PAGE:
Limit CPU usage for an application/process

Feb 02, '11 07:30:00AM

Contributed by: nissebanan

If you want to decrease the CPU demands for an application you can use this very simple and somewhat ugly trick.

I use it when I convert videos on my MacBook Pro to prevent it from getting too warm. Even if the CPU is IDLE this hack will prevent the application to use the CPU during Sleep Time (in contrast to renice/nice commands which will take all IDLE time).

This means the conversions will take longer time, but I don't care because I run it at night. There is similar C program for Linux called cpulimit, but it wont compile on my Mac.

Note: To get the PID, run first the top -u command in one Terminal window.

Copy and paste the bash script (below) and save it in a text file (e.g cpulimitrob.sh).

Here's the bash script:

#! /bin/bash
# Description:
# 
# If you want to decrease the CPU demands for an application
# you can use this very simple and ugly "hack". 
# I use it when I convert videos on my MacBook Pro
# to prevent it from getting to warm. Even if the CPU is IDLE this hack
# will prevent the application to use the CPU during Sleep Time
# (in contrast to renice/nice commands which will take all IDLE time). 
# This means the conversions will take longer time, but I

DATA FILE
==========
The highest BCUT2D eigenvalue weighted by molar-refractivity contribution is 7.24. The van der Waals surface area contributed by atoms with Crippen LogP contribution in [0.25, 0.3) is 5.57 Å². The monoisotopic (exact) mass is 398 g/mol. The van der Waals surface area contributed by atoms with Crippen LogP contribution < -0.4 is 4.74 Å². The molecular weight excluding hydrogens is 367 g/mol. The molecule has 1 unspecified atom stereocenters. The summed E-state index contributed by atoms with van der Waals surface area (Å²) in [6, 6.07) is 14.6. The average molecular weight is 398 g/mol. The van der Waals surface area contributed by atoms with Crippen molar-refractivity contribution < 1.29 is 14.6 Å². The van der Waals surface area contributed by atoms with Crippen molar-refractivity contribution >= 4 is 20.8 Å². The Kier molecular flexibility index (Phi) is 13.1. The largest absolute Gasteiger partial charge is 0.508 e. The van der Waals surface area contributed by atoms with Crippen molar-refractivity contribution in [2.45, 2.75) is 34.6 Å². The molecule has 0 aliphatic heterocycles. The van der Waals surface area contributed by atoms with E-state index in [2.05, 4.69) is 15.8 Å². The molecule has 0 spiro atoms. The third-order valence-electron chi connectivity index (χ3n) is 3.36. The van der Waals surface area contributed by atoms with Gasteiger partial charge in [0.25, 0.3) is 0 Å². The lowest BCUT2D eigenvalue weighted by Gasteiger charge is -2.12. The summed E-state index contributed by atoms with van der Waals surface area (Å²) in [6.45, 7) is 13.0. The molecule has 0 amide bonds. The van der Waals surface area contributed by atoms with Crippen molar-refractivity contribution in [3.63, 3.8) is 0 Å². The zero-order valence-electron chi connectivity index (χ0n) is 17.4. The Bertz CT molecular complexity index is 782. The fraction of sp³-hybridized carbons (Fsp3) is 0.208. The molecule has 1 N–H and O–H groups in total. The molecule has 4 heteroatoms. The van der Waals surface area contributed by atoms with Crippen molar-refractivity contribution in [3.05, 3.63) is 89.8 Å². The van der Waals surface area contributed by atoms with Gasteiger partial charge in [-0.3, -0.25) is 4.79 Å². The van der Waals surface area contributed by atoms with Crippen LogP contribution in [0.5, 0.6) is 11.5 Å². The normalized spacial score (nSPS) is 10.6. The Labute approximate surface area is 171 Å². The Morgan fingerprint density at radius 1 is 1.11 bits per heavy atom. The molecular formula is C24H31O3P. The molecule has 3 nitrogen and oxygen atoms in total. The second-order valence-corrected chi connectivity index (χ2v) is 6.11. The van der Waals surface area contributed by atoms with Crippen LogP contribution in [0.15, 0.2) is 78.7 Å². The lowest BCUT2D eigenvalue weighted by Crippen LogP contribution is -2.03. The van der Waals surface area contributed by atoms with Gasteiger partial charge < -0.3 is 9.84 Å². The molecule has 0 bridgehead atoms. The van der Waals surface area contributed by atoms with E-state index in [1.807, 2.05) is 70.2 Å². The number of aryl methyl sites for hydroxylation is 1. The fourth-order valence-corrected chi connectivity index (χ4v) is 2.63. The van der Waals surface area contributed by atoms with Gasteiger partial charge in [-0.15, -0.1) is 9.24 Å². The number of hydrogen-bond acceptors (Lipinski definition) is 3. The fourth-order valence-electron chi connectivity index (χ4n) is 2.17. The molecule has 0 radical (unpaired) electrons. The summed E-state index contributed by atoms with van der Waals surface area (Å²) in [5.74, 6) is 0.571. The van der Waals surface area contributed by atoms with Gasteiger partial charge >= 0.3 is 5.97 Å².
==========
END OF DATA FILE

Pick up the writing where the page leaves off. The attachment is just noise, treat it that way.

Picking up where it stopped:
# don't care because I run it at night.
#
# There is similar c program for Linux called cpulimit, but it wont
# compile on my Mac.
#
# Usage:  sudo ./cpulimitrob.sh
#
# Hint: To get the PID, run first top -u command in one Terminal window. 
#
#
echo "Which process ID (PID)? "
read pid

echo "Sleep time in seconds? "
read sleeptime

echo "Run time in seconds (e.g 0.5 or 1 )? "
read runtime

i=1
dot=.

while true
do
if [ $i -eq 1 ]
then
kill -SIGSTOP $pid
sleep $sleeptime
i=0
else
kill -SIGCONT $pid
sleep $runtime
i=1
fi
echo -n $dot
done
To make the file executable and run it type the commands (after going to the directory you saved the file to):

chmod 755 cpulimitrob.sh

sudo ./cpulimitrob.sh

[crarko adds: I haven't tested this one.]

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Mac OS X Hints
http://hints.macworld.com/article.php?story=20110131001708255